16. Affordable Care Act Impact on Community Health Center Staffing and Enrollment: A Cross-Sectional Study.

    PubMed

    Miller, Sophie C; Frogner, Bianca K; Saganic, Laura M; Cole, Allison M; Rosenblatt, Roger

    2016-01-01

    Over 500 000 Washingtonians gained health insurance under the Affordable Care Act (ACA). As more patients gain insurance, community health centers (CHCs) expect to see an increase in demand for their services. This article studies the CHCs in Washington State to examine how the increase in patients has been impacting their workload and staffing. We found a reported mean increase of 11.7% and 5.4% in new Medicaid and Exchange patients, respectively. Half of the CHCs experienced large or dramatic workload impact from the ACA. Our findings suggest that CHCs need further workforce support to meet the expanding patient demand. PMID:27576050

  17. Wisconsin Blues' conversion: the privatization of a health insurer.

    PubMed

    Fetter, Bruce

    2007-12-01

    Wisconsin Blue Cross was chartered in 1939 as a "charitable and benevolent corporation" to cover hospitalization costs at a time when most Americans did not have health insurance. In order to promote the protection that insurance afforded, the Wisconsin legislature exempted the company from most state and local taxes. During World War II, the federal government created tax deductions for both employers and employees, which created new demand for health insurance. The company extended its coverage to physicians' services and, as Blue Cross Blue Shield United of Wisconsin (BCBSUW), became the state's largest health insurer. In 1965, when Medicare and Medicaid further extended health coverage to the elderly, disabled, and indigent, the company took on the additional activity of administering those benefits on behalf of the government. The surge in demand for health care led to inflation in health costs in the 1970s. Many in the insurance industry and government felt this inflation could be controlled through the extension of market competition among insurers. They therefore proposed abandoning their tax exemptions in exchange for the right to operate as for-profit corporations. As a condition of this transformation, the state government required that BCBSUW create charitable foundations to benefit medical education and public health. After privatization, however, the for-profit successors of BCBSUW failed to control both medical costs and company administrative expenses. A substantial share of the profits went to their executives. PMID:18237069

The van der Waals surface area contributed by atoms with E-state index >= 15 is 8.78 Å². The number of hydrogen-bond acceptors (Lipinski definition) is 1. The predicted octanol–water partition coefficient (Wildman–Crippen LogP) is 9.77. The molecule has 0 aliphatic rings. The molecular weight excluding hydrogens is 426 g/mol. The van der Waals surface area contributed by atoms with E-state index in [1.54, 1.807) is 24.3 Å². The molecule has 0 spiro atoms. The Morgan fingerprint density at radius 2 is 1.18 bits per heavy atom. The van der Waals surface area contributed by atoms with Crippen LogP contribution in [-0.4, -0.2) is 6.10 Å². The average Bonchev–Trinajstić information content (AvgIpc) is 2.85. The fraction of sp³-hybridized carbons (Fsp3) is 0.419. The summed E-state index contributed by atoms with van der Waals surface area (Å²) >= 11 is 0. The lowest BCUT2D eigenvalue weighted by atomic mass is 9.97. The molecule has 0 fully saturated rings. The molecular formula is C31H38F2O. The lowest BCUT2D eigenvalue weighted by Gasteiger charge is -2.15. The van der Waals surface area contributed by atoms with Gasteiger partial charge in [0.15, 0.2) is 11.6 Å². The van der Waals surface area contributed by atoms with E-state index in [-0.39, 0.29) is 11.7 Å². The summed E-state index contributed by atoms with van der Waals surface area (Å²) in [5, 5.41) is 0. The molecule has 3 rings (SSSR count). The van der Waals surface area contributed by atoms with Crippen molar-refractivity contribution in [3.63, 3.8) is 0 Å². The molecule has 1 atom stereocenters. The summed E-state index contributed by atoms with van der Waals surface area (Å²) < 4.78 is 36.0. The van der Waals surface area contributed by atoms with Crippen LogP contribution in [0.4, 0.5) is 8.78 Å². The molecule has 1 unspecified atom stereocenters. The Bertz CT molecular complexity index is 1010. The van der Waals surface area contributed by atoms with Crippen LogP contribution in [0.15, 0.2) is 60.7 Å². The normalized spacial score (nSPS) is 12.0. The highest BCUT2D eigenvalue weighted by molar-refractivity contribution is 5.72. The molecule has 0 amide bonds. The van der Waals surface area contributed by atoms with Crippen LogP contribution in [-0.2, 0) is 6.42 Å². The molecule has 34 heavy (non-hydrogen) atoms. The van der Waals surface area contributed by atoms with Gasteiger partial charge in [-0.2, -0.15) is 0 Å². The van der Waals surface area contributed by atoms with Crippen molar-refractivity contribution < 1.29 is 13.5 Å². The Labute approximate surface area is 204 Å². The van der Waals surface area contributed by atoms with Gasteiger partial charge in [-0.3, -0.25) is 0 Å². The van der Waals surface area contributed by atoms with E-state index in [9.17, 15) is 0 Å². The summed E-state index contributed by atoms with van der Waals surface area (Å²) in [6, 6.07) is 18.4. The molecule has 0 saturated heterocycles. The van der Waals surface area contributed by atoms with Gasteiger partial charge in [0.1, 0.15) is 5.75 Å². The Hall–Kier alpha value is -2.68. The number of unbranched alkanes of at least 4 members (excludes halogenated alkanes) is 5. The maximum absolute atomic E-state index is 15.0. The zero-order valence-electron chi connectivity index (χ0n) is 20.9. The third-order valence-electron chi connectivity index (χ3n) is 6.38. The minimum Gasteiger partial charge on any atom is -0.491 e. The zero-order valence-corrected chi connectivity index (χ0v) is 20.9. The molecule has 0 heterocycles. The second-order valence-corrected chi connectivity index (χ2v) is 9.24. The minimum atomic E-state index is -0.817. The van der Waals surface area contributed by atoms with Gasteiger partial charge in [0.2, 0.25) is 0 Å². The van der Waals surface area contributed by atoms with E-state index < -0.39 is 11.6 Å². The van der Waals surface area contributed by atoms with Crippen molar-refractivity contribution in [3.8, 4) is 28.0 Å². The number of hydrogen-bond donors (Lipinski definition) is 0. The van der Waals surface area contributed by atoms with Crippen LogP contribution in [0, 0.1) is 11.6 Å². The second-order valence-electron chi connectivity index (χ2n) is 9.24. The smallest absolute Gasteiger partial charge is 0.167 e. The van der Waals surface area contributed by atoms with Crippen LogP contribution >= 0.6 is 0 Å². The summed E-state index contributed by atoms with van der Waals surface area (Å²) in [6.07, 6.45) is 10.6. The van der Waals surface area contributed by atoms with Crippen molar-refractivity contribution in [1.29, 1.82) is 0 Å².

18. Implementing the Affordable Care Act: Revisiting the ACA's Essential Health Benefits Requirements.

    PubMed

    Giovannelli, Justin; Lucia, Kevin W; Corlette, Sabrina

    2014-10-01

    The Affordable Care Act broadens and strengthens the health insurance benefits available to consumers by requiring insurers to provide coverage of a minimum set of medical services known as "essential health benefits." Federal officials implemented this reform using transitional policies that left many important decisions to the states, while pledging to reassess that approach in time for the 2016 coverage year. This issue brief examines how states have exercised their options under the initial federal essential health benefits framework. We find significant variation in how states have developed their essential health benefits packages, including their approaches to benefit substitution and coverage of habilitative services. Federal regulators should use insurance company data describing enrollees' experiences with their coverage--information called for under the law's delayed transparency requirements--to determine whether states' differing strategies are producing the coverage improvements promised by reform. PMID:26259257

  19. Affordability of out-of-pocket health care expenses among older Australians.

    PubMed

    Carpenter, Anthony; Islam, M Mofizul; Yen, Laurann; McRae, Ian

    2015-07-01